Verizon extends deadline for Downeast residents to change their plans

ELLSWORTH — In September, Verizon Wireless notified 213 customers in Maine, primarily in Washington County, that they would lose their service with the cell phone carrier because it was costing the company too much money to provide that service.

This was because the company was routing its service through a Portland-based company called Wireless Partners, and it was losing money on customers who were using a lot of data. Verizon gave its customers until Oct. 17 to switch to a different carrier, at which point their service would be cut off.

But after hearing from community members, Verizon officials have decided to push the deadline for switching carriers back to Dec. 1, saying the company will continue to offer services to customers who have no alternative provider.

The company’s media relations officer covering the Northeast, David Weissmann, said in an interview that the decision followed concerns the company had been fielding from their customers.

“We were getting a lot of feedback from folks that they needed more time to figure out their options,” he said.

In a written statement, company representatives pointed out that first responders are among those affected and that they will be able to keep their service.

“We have become aware of a very small number of affected customers who may be using their personal phones in their roles as first responders and another small group who may not have another option for wireless service,” read a press release provided by Weissmann.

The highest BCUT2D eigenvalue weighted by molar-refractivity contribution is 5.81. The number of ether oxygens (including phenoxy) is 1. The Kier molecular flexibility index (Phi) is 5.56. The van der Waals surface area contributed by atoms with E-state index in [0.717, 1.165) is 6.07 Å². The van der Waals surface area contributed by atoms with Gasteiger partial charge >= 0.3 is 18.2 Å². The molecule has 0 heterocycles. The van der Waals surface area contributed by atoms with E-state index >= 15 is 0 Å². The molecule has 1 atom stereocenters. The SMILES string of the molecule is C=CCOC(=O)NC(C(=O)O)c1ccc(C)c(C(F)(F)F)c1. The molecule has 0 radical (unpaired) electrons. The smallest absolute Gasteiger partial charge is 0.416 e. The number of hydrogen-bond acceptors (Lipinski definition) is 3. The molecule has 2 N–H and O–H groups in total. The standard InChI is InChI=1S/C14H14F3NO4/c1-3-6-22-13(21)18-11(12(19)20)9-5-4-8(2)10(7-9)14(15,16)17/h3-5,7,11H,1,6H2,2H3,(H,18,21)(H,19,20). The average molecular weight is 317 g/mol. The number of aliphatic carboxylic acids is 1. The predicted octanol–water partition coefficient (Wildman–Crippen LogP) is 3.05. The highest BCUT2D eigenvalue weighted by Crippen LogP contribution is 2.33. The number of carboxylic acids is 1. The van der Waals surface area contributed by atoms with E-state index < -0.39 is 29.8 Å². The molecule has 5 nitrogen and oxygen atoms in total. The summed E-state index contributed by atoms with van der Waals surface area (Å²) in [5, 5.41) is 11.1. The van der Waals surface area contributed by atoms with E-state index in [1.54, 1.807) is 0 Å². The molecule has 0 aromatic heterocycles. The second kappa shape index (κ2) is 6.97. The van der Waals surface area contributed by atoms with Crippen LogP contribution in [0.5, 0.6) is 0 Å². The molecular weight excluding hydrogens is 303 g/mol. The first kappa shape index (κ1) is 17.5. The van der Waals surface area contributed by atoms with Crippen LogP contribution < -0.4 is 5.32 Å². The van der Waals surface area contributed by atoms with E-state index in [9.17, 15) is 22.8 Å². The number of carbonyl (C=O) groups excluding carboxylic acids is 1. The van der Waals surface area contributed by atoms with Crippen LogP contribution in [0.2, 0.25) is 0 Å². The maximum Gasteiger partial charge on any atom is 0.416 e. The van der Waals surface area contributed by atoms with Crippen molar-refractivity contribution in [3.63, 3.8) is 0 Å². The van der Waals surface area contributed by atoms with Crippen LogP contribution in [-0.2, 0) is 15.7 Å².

Weissman said 8,500 customers were affected by the company’s decision nationwide.

When asked what factors led to a notice of service termination, Weissmann said customers’ home addresses played a large role.

“We will continue to regularly review the viability of accounts of customers who live outside of the Verizon network,” the press release read. “Supporting these roaming customers can often be economically challenging, especially supporting those on plans with unlimited data or other high data plans. However, we are continuing to look for ways to support existing roaming customers with LTE service.”

Jack Dodson
Jack Dodson began working for The Ellsworth American in mid-2017, and covers eastern Hancock and western Washington counties. He grew up in the Mid-coast region before living in New York City for five years, where he freelanced in documentary filmmaking and journalism. He is particularly interested in criminal justice, environment and immigration reporting.

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